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Lytro: The 'mind-blowing' camera that could revolutionize photography
A Stanford doctoral student has created a digital camera that lets users shift the focus after taking the shot — and he's secured $50 million in venture capital to bring it to market
The Lytro camera allows you to change the focus of the image, or lighten murky areas, after it's been captured.
The Lytro camera allows you to change the focus of the image, or lighten murky areas, after it's been captured.
CC BY: markjhandel
T

he video: Sick of waiting for your digicam to auto-focus and take the silly picture already? Sick of discovering — after you've downloaded the picture — that half the photo turned out too dark and that the most important part of the shot isn't even in focus? A Silicon Valley entrepreneur has a solution. Ren Ng, a Stanford PhD candidate, has invented the Lytro, a "mind-blowing" camera (watch an explanatory video below) that uses light field technology to record far more information than your standard point-and-shoot. In editing, a Lytro user can reconstruct the image from any focal point (choosing which areas are in or out of focus), easily boost low light areas, and even indulge in 3D. Though the technology itself isn't new, average Americans haven't had access to it. Now, Lytro has secured $50 million in venture capital to bring a "competitively priced" light-field camera to an electronics store near you soonish.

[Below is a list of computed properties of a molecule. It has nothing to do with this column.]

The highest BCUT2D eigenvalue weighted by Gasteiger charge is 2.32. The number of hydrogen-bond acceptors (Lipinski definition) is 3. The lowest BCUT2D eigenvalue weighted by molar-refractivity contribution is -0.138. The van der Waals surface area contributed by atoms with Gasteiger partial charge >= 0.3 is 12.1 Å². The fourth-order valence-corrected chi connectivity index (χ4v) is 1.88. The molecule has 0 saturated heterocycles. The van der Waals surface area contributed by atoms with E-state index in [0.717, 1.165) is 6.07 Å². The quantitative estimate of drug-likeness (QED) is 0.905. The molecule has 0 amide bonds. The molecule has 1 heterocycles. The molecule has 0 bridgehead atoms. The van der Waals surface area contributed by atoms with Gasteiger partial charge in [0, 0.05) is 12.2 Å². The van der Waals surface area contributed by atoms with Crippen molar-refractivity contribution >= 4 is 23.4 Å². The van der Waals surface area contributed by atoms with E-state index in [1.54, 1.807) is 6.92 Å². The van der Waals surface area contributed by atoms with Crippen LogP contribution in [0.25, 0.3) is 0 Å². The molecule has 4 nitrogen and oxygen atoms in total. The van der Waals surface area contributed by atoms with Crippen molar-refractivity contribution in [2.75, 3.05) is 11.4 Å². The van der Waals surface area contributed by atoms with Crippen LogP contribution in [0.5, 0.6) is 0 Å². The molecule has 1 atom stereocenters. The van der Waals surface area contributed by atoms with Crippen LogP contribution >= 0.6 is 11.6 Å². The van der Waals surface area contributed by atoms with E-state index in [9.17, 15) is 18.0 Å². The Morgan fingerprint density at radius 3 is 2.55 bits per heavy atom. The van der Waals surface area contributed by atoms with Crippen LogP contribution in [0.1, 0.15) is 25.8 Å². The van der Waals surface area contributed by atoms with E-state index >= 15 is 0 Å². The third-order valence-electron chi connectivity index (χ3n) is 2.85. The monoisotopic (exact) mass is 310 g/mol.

The reaction: "The technology is mind-bending," says Kelly Hodgkins at Gizmodo. Indeed, says Sean Ludwig at VentureBeat, but it's surprising that Lytro didn't simply license this new technology to existing camera makers. Questionably, the company is "taking a major leap by trying to be a hardware company." If it succeeds, it will be major, says Chris Taylor at Mashable. "The very idea of focusing, or adjusting light levels, or having to wait before you click the shutter, will be a relic of the early 21st century — along, perhaps, with photos that only exist in two dimensions."

 

 

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